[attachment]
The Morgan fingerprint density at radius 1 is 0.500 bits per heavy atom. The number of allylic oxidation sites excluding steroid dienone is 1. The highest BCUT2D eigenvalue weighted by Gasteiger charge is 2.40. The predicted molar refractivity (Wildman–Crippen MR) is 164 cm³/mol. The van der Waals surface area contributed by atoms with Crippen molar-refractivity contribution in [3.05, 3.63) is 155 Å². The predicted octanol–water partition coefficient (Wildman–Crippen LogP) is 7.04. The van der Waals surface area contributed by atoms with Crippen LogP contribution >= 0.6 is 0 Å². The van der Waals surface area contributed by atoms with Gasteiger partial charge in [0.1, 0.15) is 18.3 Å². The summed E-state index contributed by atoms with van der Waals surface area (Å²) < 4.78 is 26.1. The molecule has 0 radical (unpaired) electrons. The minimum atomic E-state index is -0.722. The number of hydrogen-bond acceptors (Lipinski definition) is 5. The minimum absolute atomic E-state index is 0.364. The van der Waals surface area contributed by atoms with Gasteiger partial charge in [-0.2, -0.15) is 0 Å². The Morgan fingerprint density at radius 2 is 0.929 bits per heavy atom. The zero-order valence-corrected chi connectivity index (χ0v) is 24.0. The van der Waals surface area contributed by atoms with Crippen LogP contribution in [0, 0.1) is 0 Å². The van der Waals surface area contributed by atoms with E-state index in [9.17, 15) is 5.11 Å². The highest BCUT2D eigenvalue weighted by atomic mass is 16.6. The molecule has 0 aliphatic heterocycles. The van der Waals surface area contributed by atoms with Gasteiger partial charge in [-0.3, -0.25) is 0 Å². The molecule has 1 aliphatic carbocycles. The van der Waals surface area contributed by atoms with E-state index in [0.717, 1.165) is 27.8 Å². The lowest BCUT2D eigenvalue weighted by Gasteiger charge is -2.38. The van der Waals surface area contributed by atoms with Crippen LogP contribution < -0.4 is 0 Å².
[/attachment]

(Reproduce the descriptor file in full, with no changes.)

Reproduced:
The Morgan fingerprint density at radius 1 is 0.500 bits per heavy atom. The number of allylic oxidation sites excluding steroid dienone is 1. The highest BCUT2D eigenvalue weighted by Gasteiger charge is 2.40. The predicted molar refractivity (Wildman–Crippen MR) is 164 cm³/mol. The van der Waals surface area contributed by atoms with Crippen molar-refractivity contribution in [3.05, 3.63) is 155 Å². The predicted octanol–water partition coefficient (Wildman–Crippen LogP) is 7.04. The van der Waals surface area contributed by atoms with Crippen LogP contribution >= 0.6 is 0 Å². The van der Waals surface area contributed by atoms with Gasteiger partial charge in [0.1, 0.15) is 18.3 Å². The summed E-state index contributed by atoms with van der Waals surface area (Å²) < 4.78 is 26.1. The molecule has 0 radical (unpaired) electrons. The minimum atomic E-state index is -0.722. The number of hydrogen-bond acceptors (Lipinski definition) is 5. The minimum absolute atomic E-state index is 0.364. The van der Waals surface area contributed by atoms with Gasteiger partial charge in [-0.2, -0.15) is 0 Å². The Morgan fingerprint density at radius 2 is 0.929 bits per heavy atom. The zero-order valence-corrected chi connectivity index (χ0v) is 24.0. The van der Waals surface area contributed by atoms with Crippen LogP contribution in [0, 0.1) is 0 Å². The van der Waals surface area contributed by atoms with E-state index in [9.17, 15) is 5.11 Å². The highest BCUT2D eigenvalue weighted by atomic mass is 16.6. The molecule has 0 aliphatic heterocycles. The van der Waals surface area contributed by atoms with Gasteiger partial charge in [-0.3, -0.25) is 0 Å². The molecule has 1 aliphatic carbocycles. The van der Waals surface area contributed by atoms with E-state index in [0.717, 1.165) is 27.8 Å². The lowest BCUT2D eigenvalue weighted by Gasteiger charge is -2.38. The van der Waals surface area contributed by atoms with Crippen LogP contribution < -0.4 is 0 Å².